Elle is a compiler focused on generating code for the Ethereum Virutal Machine (EVM). What sets is apart from other Ethereum compiler technologies is that it is foundationally verified: that is, it is implemented inside of Isabelle, a proof assistant that enables programmers to state and prove mathematical theorems about their code. In the case of Elle, a theorem exists stating that the behavior of the code output by the Elle compiler matches the behavior of its input (see Correctness).

Assuming we trust the model of Elle’s source language (an LLL/Yul/WASM-like structured programming layer on top of EVM) and the semantics of EVM (drawn from the Eth-Isabelle project, we can have complete confidence that Elle generates EVM programs that match the programmer’s intent: that is, that behave the same way that input programs are supposed to behave.

In the rest of this documentation, we’ll cover :ref:how to install Elle <installation>, how to use Elle’s FourL frontend <usage_> as an end user to compile smart contracts written in the LLL language into EVM bytecode. Next, we’ll dive into the details of Elle’s source-level representation, covering its syntax <syntax_> and its formal semantics <semantics_>. Next, we’ll talk about the internals of the implementation <implementation_> of the Elle compiler (along with the FourL frontend) as well as its correctness proof <correctness_>.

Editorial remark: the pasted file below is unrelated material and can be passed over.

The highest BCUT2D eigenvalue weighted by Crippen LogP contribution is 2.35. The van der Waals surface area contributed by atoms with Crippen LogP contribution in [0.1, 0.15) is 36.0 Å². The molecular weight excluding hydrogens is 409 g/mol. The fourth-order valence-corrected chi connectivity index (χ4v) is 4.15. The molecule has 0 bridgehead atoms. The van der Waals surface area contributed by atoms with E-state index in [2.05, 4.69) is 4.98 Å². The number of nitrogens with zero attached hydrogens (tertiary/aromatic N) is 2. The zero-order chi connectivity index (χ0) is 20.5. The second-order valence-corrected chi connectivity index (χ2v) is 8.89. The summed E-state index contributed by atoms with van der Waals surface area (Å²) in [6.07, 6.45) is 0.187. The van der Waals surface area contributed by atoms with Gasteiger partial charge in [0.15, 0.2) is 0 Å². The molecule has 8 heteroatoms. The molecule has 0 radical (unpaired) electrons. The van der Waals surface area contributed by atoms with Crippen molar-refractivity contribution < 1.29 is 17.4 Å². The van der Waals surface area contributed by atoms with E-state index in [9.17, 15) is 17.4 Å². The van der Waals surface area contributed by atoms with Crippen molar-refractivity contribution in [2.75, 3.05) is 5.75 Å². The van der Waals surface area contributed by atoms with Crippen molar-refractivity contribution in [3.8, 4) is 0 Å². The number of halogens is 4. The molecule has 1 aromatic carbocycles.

Elle is intended to be supplanted by Gazelle, a . As such, Elle itself is unlikely to see significant changes at this point. Nonetheless, Elle as it exists is a useful system: it can be used to compile real-world LLL smart contracts; namely Dan Ellison’s Echo smart contract, Ben Edgington’s LLL-ERC20 token contract, and the LLL implementation of the ENS registry. For these examples, see the tests directory.